<13 ml/kg/h 166
≥13 ml/kg/h 167
Table 4 Univariate analysis of predictors for adverse surgical outcome (Continued)
Fluid balance POD 0
Fluid balance POD 4
aAt least one Complication grade 3 or higher graded according to Clavien/Dindo, bFisher's exact test
We performed a risk factors analysis for the occurrence of adverse surgical outcome (defined as at least one complication graded 3 or higher). Displayed are the
analysed risk factors and their impact on the outcome
Our study analyses fluid administration over 4
postoperative days and correlates the results with
perioperative outcome. Most other previous studies
focused on intraoperative fluid administration.
Postoperative fluid management even has been analyzed over
the course of 2 days by only one study . Our
results show that fluid overload in the postoperative
phase is equal to intraoperative fluid overload as a
risk factor for postoperative morbidity. It can be
assumed that complications like pneumonia and
anastomotic leakage will contribute additionally to fluid
overload due to impaired cardiac circulation and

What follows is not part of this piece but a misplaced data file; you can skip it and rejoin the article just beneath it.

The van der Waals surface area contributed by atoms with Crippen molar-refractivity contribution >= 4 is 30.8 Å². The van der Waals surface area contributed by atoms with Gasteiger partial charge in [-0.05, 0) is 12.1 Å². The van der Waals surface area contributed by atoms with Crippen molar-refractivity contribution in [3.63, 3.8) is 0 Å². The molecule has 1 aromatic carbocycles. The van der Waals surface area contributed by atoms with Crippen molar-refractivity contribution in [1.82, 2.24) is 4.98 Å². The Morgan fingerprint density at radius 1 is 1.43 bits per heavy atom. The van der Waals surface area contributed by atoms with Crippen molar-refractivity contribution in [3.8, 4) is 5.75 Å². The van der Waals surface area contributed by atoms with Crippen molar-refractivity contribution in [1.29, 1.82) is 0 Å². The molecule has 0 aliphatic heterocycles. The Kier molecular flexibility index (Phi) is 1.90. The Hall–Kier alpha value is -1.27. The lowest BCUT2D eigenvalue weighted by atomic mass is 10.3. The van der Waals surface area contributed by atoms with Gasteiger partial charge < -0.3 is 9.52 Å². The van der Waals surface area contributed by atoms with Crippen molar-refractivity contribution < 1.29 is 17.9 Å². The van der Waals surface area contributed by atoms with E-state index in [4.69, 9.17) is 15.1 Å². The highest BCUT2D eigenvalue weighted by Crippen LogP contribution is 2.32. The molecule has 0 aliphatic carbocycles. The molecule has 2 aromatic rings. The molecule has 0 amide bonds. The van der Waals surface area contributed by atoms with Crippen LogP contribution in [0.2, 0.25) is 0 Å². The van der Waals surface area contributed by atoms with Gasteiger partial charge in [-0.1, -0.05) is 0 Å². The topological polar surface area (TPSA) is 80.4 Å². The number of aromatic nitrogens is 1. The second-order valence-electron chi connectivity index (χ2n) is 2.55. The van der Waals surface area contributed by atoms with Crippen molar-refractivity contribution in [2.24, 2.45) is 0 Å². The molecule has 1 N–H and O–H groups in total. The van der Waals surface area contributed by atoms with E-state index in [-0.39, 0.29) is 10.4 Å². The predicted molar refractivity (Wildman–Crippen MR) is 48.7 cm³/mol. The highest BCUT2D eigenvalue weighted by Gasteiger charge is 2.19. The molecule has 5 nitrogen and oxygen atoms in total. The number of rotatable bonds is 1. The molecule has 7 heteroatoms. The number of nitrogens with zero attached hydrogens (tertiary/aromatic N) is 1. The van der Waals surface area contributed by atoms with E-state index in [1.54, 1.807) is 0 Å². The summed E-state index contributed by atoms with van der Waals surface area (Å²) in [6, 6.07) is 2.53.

capillary leak syndrome. Put into perspective, since
these complications usually manifest clinically after
POD 4 , and certainly not intraoperatively, we
believe that this factor is largely negligible.
The retrospective design of our study certainly
allows only limited conclusions. Confounding factors
leading to intra- and postoperative fluid overload and
increased morbidity and mortality can only be
partially eliminated by multivariate analysis. Possibly this
Multimodal therapy (RCTX/CTX)
Reconstruction (Colon/gastric tube)
Perioperative blood transfusion (Y/N)
Treatment period (1996-2005/2006-14)
ASA score (3-4/1-2)
Fluid balance POD 0 (≥/< 6000 ml)
Fluid balance POD 4 (≥/< 5500 ml)
aAt least one Complication grade 3 or higher graded according
bMultivariate logistic regression analysis with forward stepwise including, Odds
ratio (OR), 95% confidence interval (CI)
The table shows the multivariate analysis of the risk factors identified by the
univariate analysis. Fluid balance on POD 0 and POD 4 were analysed in
separate models to prevent multicollinearity
study overvalues the negative effect of intra- and
postoperative fluid overload on the postoperative
morbidity. Our analysis shows that intraoperative
infusion have been reduced during the study period
and that a restrictive fluid management has already
been implemented in our hospital and is likely to be
an essential contributor to the reduced postoperative